Informant: Step on a crack, break your mother’s back.

The informant learned this from her peers in her school.

Children would say this whenever someone else was about to step on a crack in the sidewalk. The premise being that if you did step on a crack, your mother’s back would break. As a result, kids would hop over cracks or pay very close attention to where they stepped.

The informant was very cautious of not walking on cracks; a habit that has persisted to today.

Collector: Would kids ever purposefully step on cracks?

Informant: Yes.

Collector: Why do you think they did it on purpose?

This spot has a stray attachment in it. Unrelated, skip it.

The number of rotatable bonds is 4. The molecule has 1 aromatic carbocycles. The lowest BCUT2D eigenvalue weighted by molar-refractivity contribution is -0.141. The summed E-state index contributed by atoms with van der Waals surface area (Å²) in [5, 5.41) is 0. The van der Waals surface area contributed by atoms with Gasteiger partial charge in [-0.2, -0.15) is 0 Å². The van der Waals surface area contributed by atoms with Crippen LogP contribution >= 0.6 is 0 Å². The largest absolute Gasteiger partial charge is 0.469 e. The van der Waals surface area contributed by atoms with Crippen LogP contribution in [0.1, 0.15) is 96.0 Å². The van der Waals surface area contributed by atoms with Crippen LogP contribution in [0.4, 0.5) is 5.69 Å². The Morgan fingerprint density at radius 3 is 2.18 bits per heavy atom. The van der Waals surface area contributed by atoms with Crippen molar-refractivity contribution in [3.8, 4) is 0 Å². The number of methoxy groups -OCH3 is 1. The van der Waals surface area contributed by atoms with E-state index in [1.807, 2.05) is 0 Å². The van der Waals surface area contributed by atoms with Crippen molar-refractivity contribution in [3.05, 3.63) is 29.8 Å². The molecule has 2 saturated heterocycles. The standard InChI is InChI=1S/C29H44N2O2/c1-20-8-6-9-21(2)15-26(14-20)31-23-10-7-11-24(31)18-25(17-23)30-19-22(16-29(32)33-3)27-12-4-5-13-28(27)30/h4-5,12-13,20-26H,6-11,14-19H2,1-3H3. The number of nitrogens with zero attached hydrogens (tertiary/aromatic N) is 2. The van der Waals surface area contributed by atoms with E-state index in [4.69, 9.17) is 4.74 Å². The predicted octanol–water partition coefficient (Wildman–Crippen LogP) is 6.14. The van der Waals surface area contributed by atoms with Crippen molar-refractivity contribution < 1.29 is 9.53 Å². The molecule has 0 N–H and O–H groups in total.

Informant: Maybe people did it to test if it was real.

This superstition expresses children’s fear of harming their parents (as they represented stability and safety to them) as well as their belief in supernatural events.

The idea that kids would purposefully step on the cracks at times to test if it was real shows how children perceive consequences differently than adults. Perhaps they didn’t like their parents or were mad at them, or perhaps they saw it as worthwhile to risk their mother’s health to see if the superstition was valid. The latter could be because a child’s concept of pain is different than an adult, children don’t know the financial issues that would be involved and therefore don’t fully understand the repercussions and the extent to which this would inconvenience and harm their mother.